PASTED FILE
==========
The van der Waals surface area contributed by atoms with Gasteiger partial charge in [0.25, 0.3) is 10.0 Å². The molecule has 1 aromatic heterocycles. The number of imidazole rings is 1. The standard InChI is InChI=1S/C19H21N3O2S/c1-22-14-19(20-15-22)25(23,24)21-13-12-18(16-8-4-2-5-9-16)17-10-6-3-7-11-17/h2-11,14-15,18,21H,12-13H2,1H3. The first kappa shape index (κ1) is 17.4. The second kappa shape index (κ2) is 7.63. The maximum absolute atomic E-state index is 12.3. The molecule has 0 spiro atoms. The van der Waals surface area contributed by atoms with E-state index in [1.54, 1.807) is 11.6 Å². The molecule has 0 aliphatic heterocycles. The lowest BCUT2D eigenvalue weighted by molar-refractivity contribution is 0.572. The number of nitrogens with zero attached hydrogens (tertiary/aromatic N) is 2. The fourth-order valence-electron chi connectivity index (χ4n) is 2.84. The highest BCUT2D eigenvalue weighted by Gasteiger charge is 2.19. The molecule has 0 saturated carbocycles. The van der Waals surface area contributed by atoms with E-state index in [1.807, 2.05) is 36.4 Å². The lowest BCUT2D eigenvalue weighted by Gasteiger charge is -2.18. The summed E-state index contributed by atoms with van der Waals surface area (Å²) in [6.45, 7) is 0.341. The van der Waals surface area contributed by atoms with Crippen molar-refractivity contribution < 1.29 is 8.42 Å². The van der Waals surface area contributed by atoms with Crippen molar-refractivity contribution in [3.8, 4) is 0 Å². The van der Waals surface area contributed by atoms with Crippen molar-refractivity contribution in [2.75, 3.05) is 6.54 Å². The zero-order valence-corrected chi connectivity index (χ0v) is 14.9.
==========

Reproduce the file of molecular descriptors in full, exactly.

The van der Waals surface area contributed by atoms with Gasteiger partial charge in [0.25, 0.3) is 10.0 Å². The molecule has 1 aromatic heterocycles. The number of imidazole rings is 1. The standard InChI is InChI=1S/C19H21N3O2S/c1-22-14-19(20-15-22)25(23,24)21-13-12-18(16-8-4-2-5-9-16)17-10-6-3-7-11-17/h2-11,14-15,18,21H,12-13H2,1H3. The first kappa shape index (κ1) is 17.4. The second kappa shape index (κ2) is 7.63. The maximum absolute atomic E-state index is 12.3. The molecule has 0 spiro atoms. The van der Waals surface area contributed by atoms with E-state index in [1.54, 1.807) is 11.6 Å². The molecule has 0 aliphatic heterocycles. The lowest BCUT2D eigenvalue weighted by molar-refractivity contribution is 0.572. The number of nitrogens with zero attached hydrogens (tertiary/aromatic N) is 2. The fourth-order valence-electron chi connectivity index (χ4n) is 2.84. The highest BCUT2D eigenvalue weighted by Gasteiger charge is 2.19. The molecule has 0 saturated carbocycles. The van der Waals surface area contributed by atoms with E-state index in [1.807, 2.05) is 36.4 Å². The lowest BCUT2D eigenvalue weighted by Gasteiger charge is -2.18. The summed E-state index contributed by atoms with van der Waals surface area (Å²) in [6.45, 7) is 0.341. The van der Waals surface area contributed by atoms with Crippen molar-refractivity contribution < 1.29 is 8.42 Å². The van der Waals surface area contributed by atoms with Crippen molar-refractivity contribution in [3.8, 4) is 0 Å². The van der Waals surface area contributed by atoms with Crippen molar-refractivity contribution in [2.75, 3.05) is 6.54 Å². The zero-order valence-corrected chi connectivity index (χ0v) is 14.9.